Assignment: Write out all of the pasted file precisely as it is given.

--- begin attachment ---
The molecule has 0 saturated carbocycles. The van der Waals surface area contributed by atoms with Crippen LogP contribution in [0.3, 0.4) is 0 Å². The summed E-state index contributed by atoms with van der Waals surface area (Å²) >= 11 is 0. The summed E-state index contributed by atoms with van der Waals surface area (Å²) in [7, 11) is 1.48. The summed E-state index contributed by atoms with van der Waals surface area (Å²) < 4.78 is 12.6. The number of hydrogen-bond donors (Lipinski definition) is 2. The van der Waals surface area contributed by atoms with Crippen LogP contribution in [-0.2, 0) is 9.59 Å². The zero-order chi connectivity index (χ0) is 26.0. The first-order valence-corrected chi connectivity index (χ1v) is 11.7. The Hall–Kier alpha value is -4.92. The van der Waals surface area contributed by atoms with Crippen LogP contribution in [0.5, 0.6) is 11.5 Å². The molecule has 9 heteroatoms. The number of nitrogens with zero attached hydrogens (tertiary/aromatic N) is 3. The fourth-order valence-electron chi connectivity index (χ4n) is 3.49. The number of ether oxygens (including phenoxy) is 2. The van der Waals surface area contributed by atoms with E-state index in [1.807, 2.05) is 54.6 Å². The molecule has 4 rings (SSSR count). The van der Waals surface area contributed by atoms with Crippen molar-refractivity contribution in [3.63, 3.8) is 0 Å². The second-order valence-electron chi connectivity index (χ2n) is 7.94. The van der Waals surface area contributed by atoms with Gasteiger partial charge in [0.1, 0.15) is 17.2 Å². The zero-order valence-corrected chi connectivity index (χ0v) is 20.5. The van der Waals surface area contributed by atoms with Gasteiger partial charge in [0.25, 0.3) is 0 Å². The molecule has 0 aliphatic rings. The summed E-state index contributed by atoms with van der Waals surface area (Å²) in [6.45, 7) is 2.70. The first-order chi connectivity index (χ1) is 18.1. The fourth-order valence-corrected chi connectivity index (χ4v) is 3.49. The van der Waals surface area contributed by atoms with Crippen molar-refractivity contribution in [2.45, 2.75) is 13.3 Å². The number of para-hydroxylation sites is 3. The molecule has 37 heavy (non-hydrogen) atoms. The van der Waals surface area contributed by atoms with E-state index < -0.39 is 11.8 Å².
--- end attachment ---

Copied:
The molecule has 0 saturated carbocycles. The van der Waals surface area contributed by atoms with Crippen LogP contribution in [0.3, 0.4) is 0 Å². The summed E-state index contributed by atoms with van der Waals surface area (Å²) >= 11 is 0. The summed E-state index contributed by atoms with van der Waals surface area (Å²) in [7, 11) is 1.48. The summed E-state index contributed by atoms with van der Waals surface area (Å²) < 4.78 is 12.6. The number of hydrogen-bond donors (Lipinski definition) is 2. The van der Waals surface area contributed by atoms with Crippen LogP contribution in [-0.2, 0) is 9.59 Å². The zero-order chi connectivity index (χ0) is 26.0. The first-order valence-corrected chi connectivity index (χ1v) is 11.7. The Hall–Kier alpha value is -4.92. The van der Waals surface area contributed by atoms with Crippen LogP contribution in [0.5, 0.6) is 11.5 Å². The molecule has 9 heteroatoms. The number of nitrogens with zero attached hydrogens (tertiary/aromatic N) is 3. The fourth-order valence-electron chi connectivity index (χ4n) is 3.49. The number of ether oxygens (including phenoxy) is 2. The van der Waals surface area contributed by atoms with E-state index in [1.807, 2.05) is 54.6 Å². The molecule has 4 rings (SSSR count). The van der Waals surface area contributed by atoms with Crippen molar-refractivity contribution in [3.63, 3.8) is 0 Å². The second-order valence-electron chi connectivity index (χ2n) is 7.94. The van der Waals surface area contributed by atoms with Gasteiger partial charge in [0.1, 0.15) is 17.2 Å². The zero-order valence-corrected chi connectivity index (χ0v) is 20.5. The van der Waals surface area contributed by atoms with Gasteiger partial charge in [0.25, 0.3) is 0 Å². The molecule has 0 aliphatic rings. The summed E-state index contributed by atoms with van der Waals surface area (Å²) in [6.45, 7) is 2.70. The first-order chi connectivity index (χ1) is 18.1. The fourth-order valence-corrected chi connectivity index (χ4v) is 3.49. The van der Waals surface area contributed by atoms with Crippen molar-refractivity contribution in [2.45, 2.75) is 13.3 Å². The number of para-hydroxylation sites is 3. The molecule has 37 heavy (non-hydrogen) atoms. The van der Waals surface area contributed by atoms with E-state index < -0.39 is 11.8 Å².